The aortic valve controls blood flow from the left ventricle to the aorta and the rest of the body. It opens when the ventricle contracts and closes when the ventricle relaxes.
Aortic stenosis means that the aortic valve has become narrowed. The result is that the left ventricle must squeeze harder to get a sufficient amount of blood through the aortic valve with each beat. (Imagine trying to push the same amount of water through a small syringe needle as through a hose). The increased work load makes the muscle of the left ventricle grow thicker (hypertrophy). Eventually the heart muscle cannot keep up with the work load and begins to fail.
The three major causes of aortic stenosis are calcific degeneration or deposits of calcium on the valve (primarily affects the elderly), congenital abnormality with only two instead of three cusps, and rheumatic fever. Even in the case of a congenital defect, symptoms are most likely to occur only in adulthood.
Aortic stenosis can occur at any age (because the causes are different) but is usually asymptomatic until middle or old age.
The condition is three times more common in men than women.
Aortic stenosis does not always cause symptoms immediately, even though the valve can be tight. When the heart begins to fail, symptoms of congestive heart failure can develop including fatigue, weakness, shortness of breath with exercise or at night, and swelling in the ankles.
Characteristic signs include a heart murmur heard with a stethoscope.
Diagnosis is based on the medical history including symptoms and the physical examination. Further studies may include an electrocardiogram (EKG), chest X-ray, echocardiogram (ultrasound study of the heart), and cardiac catheterization.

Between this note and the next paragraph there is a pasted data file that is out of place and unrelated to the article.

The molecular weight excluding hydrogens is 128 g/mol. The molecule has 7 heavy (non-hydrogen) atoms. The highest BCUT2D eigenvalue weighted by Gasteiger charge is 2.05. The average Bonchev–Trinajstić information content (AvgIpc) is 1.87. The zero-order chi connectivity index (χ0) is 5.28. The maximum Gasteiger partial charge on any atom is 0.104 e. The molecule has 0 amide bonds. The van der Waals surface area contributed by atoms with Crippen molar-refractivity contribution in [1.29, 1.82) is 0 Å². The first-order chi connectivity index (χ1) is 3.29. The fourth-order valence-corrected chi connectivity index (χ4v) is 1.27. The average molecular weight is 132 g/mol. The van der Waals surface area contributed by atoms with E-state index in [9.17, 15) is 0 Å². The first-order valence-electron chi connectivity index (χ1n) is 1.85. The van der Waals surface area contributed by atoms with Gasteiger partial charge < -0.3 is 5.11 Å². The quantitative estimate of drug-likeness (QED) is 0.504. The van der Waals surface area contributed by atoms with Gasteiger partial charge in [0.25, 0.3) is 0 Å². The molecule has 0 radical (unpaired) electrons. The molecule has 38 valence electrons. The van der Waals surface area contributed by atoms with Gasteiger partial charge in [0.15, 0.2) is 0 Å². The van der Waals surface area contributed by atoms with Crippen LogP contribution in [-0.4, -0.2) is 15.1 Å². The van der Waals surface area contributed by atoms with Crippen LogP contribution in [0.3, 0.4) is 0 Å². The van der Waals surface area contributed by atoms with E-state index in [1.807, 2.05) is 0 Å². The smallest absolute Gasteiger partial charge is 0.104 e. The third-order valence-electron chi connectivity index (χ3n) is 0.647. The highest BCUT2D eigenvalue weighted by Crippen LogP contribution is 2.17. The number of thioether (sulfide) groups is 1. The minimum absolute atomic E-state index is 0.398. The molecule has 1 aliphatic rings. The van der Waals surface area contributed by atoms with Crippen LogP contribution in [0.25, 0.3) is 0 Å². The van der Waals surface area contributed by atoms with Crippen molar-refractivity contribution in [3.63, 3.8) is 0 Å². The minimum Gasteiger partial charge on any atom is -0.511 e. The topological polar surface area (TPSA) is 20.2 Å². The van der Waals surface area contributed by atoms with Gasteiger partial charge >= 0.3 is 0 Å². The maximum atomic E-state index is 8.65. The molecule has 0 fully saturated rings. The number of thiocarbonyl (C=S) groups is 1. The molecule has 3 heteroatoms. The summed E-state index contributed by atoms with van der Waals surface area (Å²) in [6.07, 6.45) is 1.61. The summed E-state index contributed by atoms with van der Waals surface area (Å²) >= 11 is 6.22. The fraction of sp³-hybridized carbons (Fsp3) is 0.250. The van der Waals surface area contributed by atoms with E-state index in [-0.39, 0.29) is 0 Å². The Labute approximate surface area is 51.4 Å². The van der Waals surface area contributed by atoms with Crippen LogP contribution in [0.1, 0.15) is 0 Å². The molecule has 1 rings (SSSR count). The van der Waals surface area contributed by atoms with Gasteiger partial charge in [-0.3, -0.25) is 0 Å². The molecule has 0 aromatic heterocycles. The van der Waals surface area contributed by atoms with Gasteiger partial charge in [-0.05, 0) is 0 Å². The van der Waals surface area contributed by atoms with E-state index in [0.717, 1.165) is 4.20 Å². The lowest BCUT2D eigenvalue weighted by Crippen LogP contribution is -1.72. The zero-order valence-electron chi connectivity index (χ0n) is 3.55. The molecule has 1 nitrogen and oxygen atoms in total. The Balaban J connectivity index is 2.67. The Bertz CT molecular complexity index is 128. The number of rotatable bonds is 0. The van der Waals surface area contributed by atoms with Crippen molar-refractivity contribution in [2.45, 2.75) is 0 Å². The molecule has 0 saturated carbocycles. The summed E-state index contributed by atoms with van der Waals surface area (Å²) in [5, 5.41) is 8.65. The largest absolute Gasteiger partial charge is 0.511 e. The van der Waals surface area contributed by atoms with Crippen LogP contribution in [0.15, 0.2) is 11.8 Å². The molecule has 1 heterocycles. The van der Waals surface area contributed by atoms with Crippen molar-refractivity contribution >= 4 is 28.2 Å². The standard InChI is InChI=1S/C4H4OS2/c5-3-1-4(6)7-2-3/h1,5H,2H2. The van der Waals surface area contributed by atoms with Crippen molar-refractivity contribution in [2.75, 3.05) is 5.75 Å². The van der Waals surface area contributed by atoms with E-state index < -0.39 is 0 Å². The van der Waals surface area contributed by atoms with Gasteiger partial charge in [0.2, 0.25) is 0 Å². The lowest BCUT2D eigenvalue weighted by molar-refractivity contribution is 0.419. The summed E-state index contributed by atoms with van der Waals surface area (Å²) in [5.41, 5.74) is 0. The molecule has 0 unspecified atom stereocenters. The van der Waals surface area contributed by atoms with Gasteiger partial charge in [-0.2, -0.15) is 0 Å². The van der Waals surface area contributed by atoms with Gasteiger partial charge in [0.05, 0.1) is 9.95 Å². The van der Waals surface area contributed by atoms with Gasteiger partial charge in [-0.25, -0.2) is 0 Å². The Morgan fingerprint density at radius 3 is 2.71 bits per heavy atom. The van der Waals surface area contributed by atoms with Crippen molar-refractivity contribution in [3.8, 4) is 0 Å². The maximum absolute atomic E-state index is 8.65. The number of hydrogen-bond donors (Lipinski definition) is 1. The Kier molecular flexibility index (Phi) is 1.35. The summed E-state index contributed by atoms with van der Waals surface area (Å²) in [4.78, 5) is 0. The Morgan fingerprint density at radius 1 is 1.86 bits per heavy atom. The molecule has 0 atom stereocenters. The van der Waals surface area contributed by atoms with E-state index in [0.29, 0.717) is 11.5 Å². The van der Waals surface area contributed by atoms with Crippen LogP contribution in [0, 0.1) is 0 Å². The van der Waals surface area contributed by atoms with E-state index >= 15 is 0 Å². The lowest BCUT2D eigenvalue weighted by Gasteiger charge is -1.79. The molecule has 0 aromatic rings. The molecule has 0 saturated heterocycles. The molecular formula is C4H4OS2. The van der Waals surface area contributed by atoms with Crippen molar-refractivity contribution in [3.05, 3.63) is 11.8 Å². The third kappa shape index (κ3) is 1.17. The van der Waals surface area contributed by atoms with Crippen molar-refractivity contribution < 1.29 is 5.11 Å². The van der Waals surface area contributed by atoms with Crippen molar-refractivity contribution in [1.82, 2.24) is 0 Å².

Medications cannot slow or reverse the scarring and calcification process that leads to aortic valve stenosis. Nevertheless, patients with the disease should take antibiotics before dental and other medical procedures to prevent bacterial endocarditis. Some patients may require medications to control arrhythmias (heart beat irregularities) such as atrial fibrillation.
The most important medical advice for people with mild to moderate aortic stenosis is to carefully discuss and review with their doctors any changes in symptoms. Patients with moderate aortic stenosis should have their condition checked every 6 to12 months.
Once symptoms develop, the only effective treatment for adults is surgical replacement of the aortic valve. Without surgery, people with symptoms from severe aortic stenosis usually will live for no more than a few years.
After surgery, most patients experience a marked improvement in their symptoms for many years, but surgery is not without risks or complications.
Balloon valvuloplasty is usually reserved for those people who are poor candidates for surgery or as an intermediate procedure to stabilize high-risk patients prior to surgery. Valve replacement is usually not indicated for patients who are asymptomatic unless they have severely narrowed valves or evidence of heart failure.